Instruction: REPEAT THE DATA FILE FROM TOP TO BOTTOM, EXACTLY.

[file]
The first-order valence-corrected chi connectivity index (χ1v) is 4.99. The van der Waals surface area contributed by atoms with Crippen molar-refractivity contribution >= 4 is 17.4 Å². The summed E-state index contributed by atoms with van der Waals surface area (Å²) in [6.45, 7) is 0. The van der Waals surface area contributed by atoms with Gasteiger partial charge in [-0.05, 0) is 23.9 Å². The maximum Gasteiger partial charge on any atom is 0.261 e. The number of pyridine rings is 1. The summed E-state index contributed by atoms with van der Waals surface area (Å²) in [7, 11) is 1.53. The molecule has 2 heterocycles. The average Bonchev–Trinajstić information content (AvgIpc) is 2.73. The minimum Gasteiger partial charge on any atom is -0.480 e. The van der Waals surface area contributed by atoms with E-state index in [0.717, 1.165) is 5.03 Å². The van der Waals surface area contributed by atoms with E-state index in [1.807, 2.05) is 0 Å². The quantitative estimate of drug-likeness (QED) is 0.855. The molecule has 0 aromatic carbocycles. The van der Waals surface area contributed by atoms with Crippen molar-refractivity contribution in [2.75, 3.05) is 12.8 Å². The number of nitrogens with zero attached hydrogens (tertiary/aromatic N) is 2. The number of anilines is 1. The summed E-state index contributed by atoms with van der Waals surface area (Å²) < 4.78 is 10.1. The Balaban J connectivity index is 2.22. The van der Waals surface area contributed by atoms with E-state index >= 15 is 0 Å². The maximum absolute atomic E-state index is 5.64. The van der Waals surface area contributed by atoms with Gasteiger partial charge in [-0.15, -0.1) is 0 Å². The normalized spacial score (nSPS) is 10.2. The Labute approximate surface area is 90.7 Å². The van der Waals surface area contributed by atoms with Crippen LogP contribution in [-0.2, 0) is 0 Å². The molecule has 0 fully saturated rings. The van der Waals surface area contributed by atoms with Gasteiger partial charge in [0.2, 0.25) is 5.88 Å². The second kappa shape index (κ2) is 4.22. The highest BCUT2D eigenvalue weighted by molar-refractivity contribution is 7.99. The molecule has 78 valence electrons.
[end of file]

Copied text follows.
The first-order valence-corrected chi connectivity index (χ1v) is 4.99. The van der Waals surface area contributed by atoms with Crippen molar-refractivity contribution >= 4 is 17.4 Å². The summed E-state index contributed by atoms with van der Waals surface area (Å²) in [6.45, 7) is 0. The van der Waals surface area contributed by atoms with Gasteiger partial charge in [-0.05, 0) is 23.9 Å². The maximum Gasteiger partial charge on any atom is 0.261 e. The number of pyridine rings is 1. The summed E-state index contributed by atoms with van der Waals surface area (Å²) in [7, 11) is 1.53. The molecule has 2 heterocycles. The average Bonchev–Trinajstić information content (AvgIpc) is 2.73. The minimum Gasteiger partial charge on any atom is -0.480 e. The van der Waals surface area contributed by atoms with E-state index in [0.717, 1.165) is 5.03 Å². The van der Waals surface area contributed by atoms with E-state index in [1.807, 2.05) is 0 Å². The quantitative estimate of drug-likeness (QED) is 0.855. The molecule has 0 aromatic carbocycles. The van der Waals surface area contributed by atoms with Crippen molar-refractivity contribution in [2.75, 3.05) is 12.8 Å². The number of nitrogens with zero attached hydrogens (tertiary/aromatic N) is 2. The number of anilines is 1. The summed E-state index contributed by atoms with van der Waals surface area (Å²) < 4.78 is 10.1. The Balaban J connectivity index is 2.22. The van der Waals surface area contributed by atoms with E-state index >= 15 is 0 Å². The maximum absolute atomic E-state index is 5.64. The van der Waals surface area contributed by atoms with Gasteiger partial charge in [-0.15, -0.1) is 0 Å². The normalized spacial score (nSPS) is 10.2. The Labute approximate surface area is 90.7 Å². The van der Waals surface area contributed by atoms with Crippen LogP contribution in [-0.2, 0) is 0 Å². The molecule has 0 fully saturated rings. The van der Waals surface area contributed by atoms with Gasteiger partial charge in [0.2, 0.25) is 5.88 Å². The second kappa shape index (κ2) is 4.22. The highest BCUT2D eigenvalue weighted by molar-refractivity contribution is 7.99. The molecule has 78 valence electrons.